Software AG Maintains Investment in Jacada Tools
July 24, 2012 Alex Woodie
It’s been almost five years since Software AG acquired the rights to Jacada‘s application modernization and Web enablement tool for IBM i and z/OS environments, called the Jacada Interface Server. Over that time, the German software giant has continued to invest in the software, which it now calls webMethods JIS. Early next year the company expects to launch a major new release of webMethods JIS that will keep the product relevant in our mobile world.
Jacada was one of the early leaders in the Web-enablement business as the Internet started to bloom in the 1990s. When the company launched as Client/Server Technology in 1994, its first product, called GUIsys, received lots of attention for its capability to convert 5250 and 3270 screens into HTML screens. It was one of the industry’s first screen scrapers, and it helped to shape how we think about application modernization today.
Jacada went public in 1999, struggled through the dot-com bust and ensuing recession, and continued to develop its products until late 2007, when Software AG paid about $26 million to buy its application modernization business. The deal transferred intellectual property rights for three products, the installed base of customers, and maintenance contracts to Software AG, but the Atlanta, Georgia-based company retained the right to sell the software to clients in the call center business, which is Jacada’s sole industry focus today.
The three products in the deal included JIS, Jacada Integrator, and a terminal emulator. The emulator has been retired, while Jacada Integrator continues to receive minor enhancements. JIS was the big catch for Software AG, which coveted the product for its scalability, its strong mainframe customer base, and its repute among analysts.
Since the acquisition, Software AG and its Israel-based development team for webMethods JIS have shipped six releases of the product. The big focus early on was improving the product’s usability and administration, explains Andreas Goermer, Software AG’s senior product manager in charge of the ARIS PPM (formerly IDS Scheer) and former Jacada products.
“We talked to the developers and asked them, ‘What are the main pain points that weren’t covered?'” he tells IT Jungle in a phone interview from Software AG’s headquarters in Frankfurt. “One of the pain points was the administration and installation, so we spent a lot of time and invested so that these things could be made much easier and more cost-efficient regarding the operations.”
As part of that work, Software AG overhauled the product and converted almost everything to Java from its original code base, which contained lots of C and a smattering of Assembler, says Guido Falkenberg, the company’s senior vice president of product marketing for enterprise transaction systems. “We did our housekeeping work and cleaned up everything so that we run today on standard Java environments,” he says. The product can still run natively on the IBM i server, but in time the server environment will be shifted entirely to Java.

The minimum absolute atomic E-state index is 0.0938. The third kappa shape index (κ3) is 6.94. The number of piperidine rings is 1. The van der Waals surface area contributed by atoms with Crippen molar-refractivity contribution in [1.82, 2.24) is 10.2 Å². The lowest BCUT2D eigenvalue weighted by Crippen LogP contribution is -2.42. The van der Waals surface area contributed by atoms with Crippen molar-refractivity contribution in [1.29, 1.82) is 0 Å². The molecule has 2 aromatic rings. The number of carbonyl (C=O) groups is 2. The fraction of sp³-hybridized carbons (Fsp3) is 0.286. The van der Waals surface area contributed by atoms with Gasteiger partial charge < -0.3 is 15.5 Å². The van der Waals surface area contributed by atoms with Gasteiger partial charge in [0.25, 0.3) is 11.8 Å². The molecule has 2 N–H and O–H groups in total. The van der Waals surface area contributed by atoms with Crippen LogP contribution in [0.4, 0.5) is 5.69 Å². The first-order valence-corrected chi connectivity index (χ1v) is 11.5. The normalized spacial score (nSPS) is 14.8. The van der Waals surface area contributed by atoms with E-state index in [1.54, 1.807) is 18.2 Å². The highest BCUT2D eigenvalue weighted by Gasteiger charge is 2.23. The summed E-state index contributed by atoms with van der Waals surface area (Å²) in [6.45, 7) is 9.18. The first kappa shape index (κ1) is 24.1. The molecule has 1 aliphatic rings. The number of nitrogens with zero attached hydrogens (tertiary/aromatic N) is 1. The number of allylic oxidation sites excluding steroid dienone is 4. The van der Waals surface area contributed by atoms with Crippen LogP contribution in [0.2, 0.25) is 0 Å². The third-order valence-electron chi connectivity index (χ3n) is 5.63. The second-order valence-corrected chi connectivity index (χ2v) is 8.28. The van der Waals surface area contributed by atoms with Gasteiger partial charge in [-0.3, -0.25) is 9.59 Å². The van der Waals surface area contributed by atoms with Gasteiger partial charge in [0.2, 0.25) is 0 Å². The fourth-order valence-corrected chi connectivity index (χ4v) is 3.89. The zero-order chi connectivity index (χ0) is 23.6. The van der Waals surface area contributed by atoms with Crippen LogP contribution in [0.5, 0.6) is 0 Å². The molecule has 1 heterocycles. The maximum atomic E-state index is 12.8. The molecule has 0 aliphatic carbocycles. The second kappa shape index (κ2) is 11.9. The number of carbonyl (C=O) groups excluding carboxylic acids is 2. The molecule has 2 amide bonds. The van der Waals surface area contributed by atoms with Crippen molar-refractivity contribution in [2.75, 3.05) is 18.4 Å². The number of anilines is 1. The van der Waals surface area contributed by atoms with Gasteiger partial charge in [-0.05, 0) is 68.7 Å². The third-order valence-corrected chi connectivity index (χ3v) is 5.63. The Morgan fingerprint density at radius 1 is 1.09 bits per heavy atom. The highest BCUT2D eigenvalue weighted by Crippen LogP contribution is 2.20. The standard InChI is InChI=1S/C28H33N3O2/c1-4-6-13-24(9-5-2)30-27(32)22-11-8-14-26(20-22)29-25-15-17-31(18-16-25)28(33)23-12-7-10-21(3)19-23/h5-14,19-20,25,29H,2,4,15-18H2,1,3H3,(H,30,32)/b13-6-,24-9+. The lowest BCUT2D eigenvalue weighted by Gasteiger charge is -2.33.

Much of the development work today is focused on the client. webMethods JIS includes two types of clients: a Java client and an XHTML client. With the forthcoming release of version 6.2 early next year, the XHTML client will be overhauled to support HTML5. It will also support mobile devices running Android and iOS.
The new HTML5 interface running on Android and iOS “looks great,” Goermer says. “It’s not a real [native] app, but when I look at other mobile websites, we can really compete with them,” he says. “It is something we will market to existing customers and hopefully use to attract new customers.”
Software AG currently has about 250 customers around the world. About 70 percent of them are mainframe shops, with the remainder being IBM i shops. Most of the business lies in serving existing customers. In fact, one of the webMethods JIS customers just added an additional 10,000 seats, Goermer says. There are three webMethods JIS resellers in the United States, which work with personnel in Software AG’s office in Virginia.
Software AG also sells two other products called webMethods EntireX and webMethods ApplinX that offer similar application modernization capabilities as webMethods JIS. However, those two products are more strategic in nature, and are focused on modernizing legacy applications to work inside service oriented architecture (SOA) environments. That leaves webMethods JIS as the go-to product when a tactical product is required to move from 5250 and 3270 green screens to a modern Web user experience.
The proven scalability and performance of webMethods JIS gives it an edge against other modernization tools that might offer more glamorous Web 2.0-style user interfaces, Falkenberg says. “The unique selling points of JIS are still the same–its extremely scalable, high performance architecture,” he says. “I think the main power is its rules-based, instant conversion of screens to new Web pages. I would say customers sometimes appreciate that solid, highly scalable backbone more than having a little bit better feature on the UI side.”
According to the webMethods JIS roadmap that Software AG shared, that high performance backbone will be around for years to come.